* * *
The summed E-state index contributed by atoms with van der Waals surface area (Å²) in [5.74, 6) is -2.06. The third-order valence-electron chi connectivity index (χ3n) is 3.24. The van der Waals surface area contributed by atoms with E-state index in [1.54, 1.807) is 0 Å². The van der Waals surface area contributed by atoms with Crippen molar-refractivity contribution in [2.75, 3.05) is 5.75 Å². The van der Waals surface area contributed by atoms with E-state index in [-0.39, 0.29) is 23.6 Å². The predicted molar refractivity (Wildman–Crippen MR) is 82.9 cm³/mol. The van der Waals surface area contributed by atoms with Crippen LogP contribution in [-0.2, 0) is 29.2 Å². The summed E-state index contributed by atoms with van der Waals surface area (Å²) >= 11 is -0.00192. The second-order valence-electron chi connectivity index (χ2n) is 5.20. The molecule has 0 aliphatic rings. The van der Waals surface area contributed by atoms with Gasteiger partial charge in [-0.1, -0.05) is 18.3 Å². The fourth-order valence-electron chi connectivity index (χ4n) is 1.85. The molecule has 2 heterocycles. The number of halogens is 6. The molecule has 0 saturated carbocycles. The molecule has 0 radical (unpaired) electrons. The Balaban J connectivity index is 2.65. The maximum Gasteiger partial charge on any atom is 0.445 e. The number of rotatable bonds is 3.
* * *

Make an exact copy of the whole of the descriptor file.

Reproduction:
The summed E-state index contributed by atoms with van der Waals surface area (Å²) in [5.74, 6) is -2.06. The third-order valence-electron chi connectivity index (χ3n) is 3.24. The van der Waals surface area contributed by atoms with E-state index in [1.54, 1.807) is 0 Å². The van der Waals surface area contributed by atoms with Crippen molar-refractivity contribution in [2.75, 3.05) is 5.75 Å². The van der Waals surface area contributed by atoms with E-state index in [-0.39, 0.29) is 23.6 Å². The predicted molar refractivity (Wildman–Crippen MR) is 82.9 cm³/mol. The van der Waals surface area contributed by atoms with Crippen LogP contribution in [-0.2, 0) is 29.2 Å². The summed E-state index contributed by atoms with van der Waals surface area (Å²) >= 11 is -0.00192. The second-order valence-electron chi connectivity index (χ2n) is 5.20. The molecule has 0 aliphatic rings. The van der Waals surface area contributed by atoms with Gasteiger partial charge in [-0.1, -0.05) is 18.3 Å². The fourth-order valence-electron chi connectivity index (χ4n) is 1.85. The molecule has 2 heterocycles. The number of halogens is 6. The molecule has 0 saturated carbocycles. The molecule has 0 radical (unpaired) electrons. The Balaban J connectivity index is 2.65. The maximum Gasteiger partial charge on any atom is 0.445 e. The number of rotatable bonds is 3.